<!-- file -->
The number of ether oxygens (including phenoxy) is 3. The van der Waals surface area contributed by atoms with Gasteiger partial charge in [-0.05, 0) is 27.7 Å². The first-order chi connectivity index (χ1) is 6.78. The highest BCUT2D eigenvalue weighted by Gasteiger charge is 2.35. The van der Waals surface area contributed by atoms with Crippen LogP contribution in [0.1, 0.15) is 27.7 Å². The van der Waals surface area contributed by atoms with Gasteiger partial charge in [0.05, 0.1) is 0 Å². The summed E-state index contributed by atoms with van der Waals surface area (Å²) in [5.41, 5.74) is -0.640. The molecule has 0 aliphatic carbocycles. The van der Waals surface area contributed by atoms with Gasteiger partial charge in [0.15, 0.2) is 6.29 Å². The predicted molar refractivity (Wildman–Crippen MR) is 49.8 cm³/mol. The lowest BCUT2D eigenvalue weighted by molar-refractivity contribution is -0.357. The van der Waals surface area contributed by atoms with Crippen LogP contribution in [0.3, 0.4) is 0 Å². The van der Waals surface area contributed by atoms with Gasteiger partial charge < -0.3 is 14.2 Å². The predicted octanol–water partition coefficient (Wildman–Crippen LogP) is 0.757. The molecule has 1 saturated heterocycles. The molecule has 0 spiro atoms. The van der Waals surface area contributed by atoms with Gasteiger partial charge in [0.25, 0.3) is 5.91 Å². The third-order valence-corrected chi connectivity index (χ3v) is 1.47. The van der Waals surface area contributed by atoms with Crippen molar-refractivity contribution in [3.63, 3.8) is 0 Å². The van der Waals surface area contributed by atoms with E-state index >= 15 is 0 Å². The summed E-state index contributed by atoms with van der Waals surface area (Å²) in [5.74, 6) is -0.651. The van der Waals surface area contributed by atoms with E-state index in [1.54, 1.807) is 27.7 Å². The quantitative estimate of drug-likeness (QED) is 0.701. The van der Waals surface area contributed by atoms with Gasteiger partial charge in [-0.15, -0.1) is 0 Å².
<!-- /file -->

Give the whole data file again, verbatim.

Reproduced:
The number of ether oxygens (including phenoxy) is 3. The van der Waals surface area contributed by atoms with Gasteiger partial charge in [-0.05, 0) is 27.7 Å². The first-order chi connectivity index (χ1) is 6.78. The highest BCUT2D eigenvalue weighted by Gasteiger charge is 2.35. The van der Waals surface area contributed by atoms with Crippen LogP contribution in [0.1, 0.15) is 27.7 Å². The van der Waals surface area contributed by atoms with Gasteiger partial charge in [0.05, 0.1) is 0 Å². The summed E-state index contributed by atoms with van der Waals surface area (Å²) in [5.41, 5.74) is -0.640. The molecule has 0 aliphatic carbocycles. The van der Waals surface area contributed by atoms with Gasteiger partial charge in [0.15, 0.2) is 6.29 Å². The predicted molar refractivity (Wildman–Crippen MR) is 49.8 cm³/mol. The lowest BCUT2D eigenvalue weighted by molar-refractivity contribution is -0.357. The van der Waals surface area contributed by atoms with Crippen LogP contribution in [0.3, 0.4) is 0 Å². The van der Waals surface area contributed by atoms with Gasteiger partial charge < -0.3 is 14.2 Å². The predicted octanol–water partition coefficient (Wildman–Crippen LogP) is 0.757. The molecule has 1 saturated heterocycles. The molecule has 0 spiro atoms. The van der Waals surface area contributed by atoms with Gasteiger partial charge in [0.25, 0.3) is 5.91 Å². The third-order valence-corrected chi connectivity index (χ3v) is 1.47. The van der Waals surface area contributed by atoms with Crippen molar-refractivity contribution in [3.63, 3.8) is 0 Å². The van der Waals surface area contributed by atoms with E-state index >= 15 is 0 Å². The summed E-state index contributed by atoms with van der Waals surface area (Å²) in [5.74, 6) is -0.651. The van der Waals surface area contributed by atoms with E-state index in [1.54, 1.807) is 27.7 Å². The quantitative estimate of drug-likeness (QED) is 0.701. The van der Waals surface area contributed by atoms with Gasteiger partial charge in [-0.15, -0.1) is 0 Å².